Because her class is computer-based, she is teaching remotely this semester. The loss of in-person interaction has come with some challenges for her and her students. Despite this, she has some tips for success. 

“To be successful as a remote student or teacher, you have to put in the effort to connect,” Box said. “Sure, you can get through the whole class barely speaking with anyone, but you’ll have such a richer experience if you try to engage with students and the instructor. Go to the virtual office hours, IM the instructor with questions, reach out to your peers in discussions and help each other!”

Another computer science professor, Leslie Hurr, is enjoying teaching remotely, despite being worried about the loss of facetime turning students off of college classes. 

“I am nervous I’m going to lose students [who are] intimidated by the remote fashion,” Hurr said. “I try to tell my students, online and remote, that I’m available for them. I’ll do a Zoom session or stay after class.”

Overall, she has a very positive outlook about COVID-19 and its effects on both her personally and at FRCC Westminster. She talked at length about President Andy Dorsey’s weekly town halls and the extensive support for faculty.

“FRCC has advanced so much because of COVID,” Hurr said. “Andy Dorsey and so many people have joined together as a unified group to do as much as they possibly can to provide training and resources. Andy never used to have town halls, and now he has two a week.”

Leslie stated that she may even want to teach virtually long-term. Prior to COVID-19, she had a long commute. Now, she just walks downstairs to her office. Between the increased flexibility and support for staff, her outlook is bright.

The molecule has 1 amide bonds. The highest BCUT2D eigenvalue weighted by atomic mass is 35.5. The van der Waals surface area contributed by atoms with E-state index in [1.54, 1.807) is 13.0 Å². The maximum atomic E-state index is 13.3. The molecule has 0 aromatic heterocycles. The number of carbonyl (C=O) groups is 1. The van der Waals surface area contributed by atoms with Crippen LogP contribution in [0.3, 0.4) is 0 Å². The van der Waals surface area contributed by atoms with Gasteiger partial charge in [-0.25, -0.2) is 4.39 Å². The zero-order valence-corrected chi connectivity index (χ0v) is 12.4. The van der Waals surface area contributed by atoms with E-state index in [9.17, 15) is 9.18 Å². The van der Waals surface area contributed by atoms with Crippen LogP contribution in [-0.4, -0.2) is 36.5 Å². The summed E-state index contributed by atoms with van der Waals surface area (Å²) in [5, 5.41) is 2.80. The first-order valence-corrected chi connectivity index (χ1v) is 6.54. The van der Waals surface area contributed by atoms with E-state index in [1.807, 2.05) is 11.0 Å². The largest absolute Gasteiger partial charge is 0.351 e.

“We need to rise above and work as a team, all of us together,” Hurr said. “Andy Dorsey sees this as another opportunity for us to offer a different mode [of learning] for those that end up liking it. I do think that COVID has advanced everyone further technologically.”

The Effects of COVID-19 On Student Life

Written by Sarah McClure

Photo by Sarah McClure

Fall is a time for change, and a major shift has extended to students learning at FRCC Westminster this semester. As Colorado navigates the COVID-19 pandemic for the sixth month since mandatory quarantine orders were issued across the country in March, many students must adapt the ways in which they learn.

Ali West is a student in the fully-remote Web Development Certificate program at FRCC Westminster. She believes she has made the right choice by taking exclusively online courses.

“I chose to do online even when they were still offering some in-person classes, because this is a far better plan,” said West. “I know we’re probably going to have shutdowns again when it gets cold.”

According to BoulderCounty.org, there was a recent spike of 114 new reported cases of the coronavirus in Boulder County. West attributes this to in-person classes resuming at the Colorado University Boulder campus. 

“If I were to get [the] coronavirus, I would probably fail my classes,” said West. “It’s a huge risk. It makes me so glad I chose to do everything online, because it gives me a lot more control over my circumstances.”

Although she is glad to have the opportunity of learning remotely, she admitted it would be nice to have more interaction with the professors. One of her professors hosts a weekly Zoom meeting to help with challenges that may arise for students learning via this type of modality.

West mentioned that some benefits she has experienced with online learning are an enhanced sense of ownership of her education, and founding greater time management skills.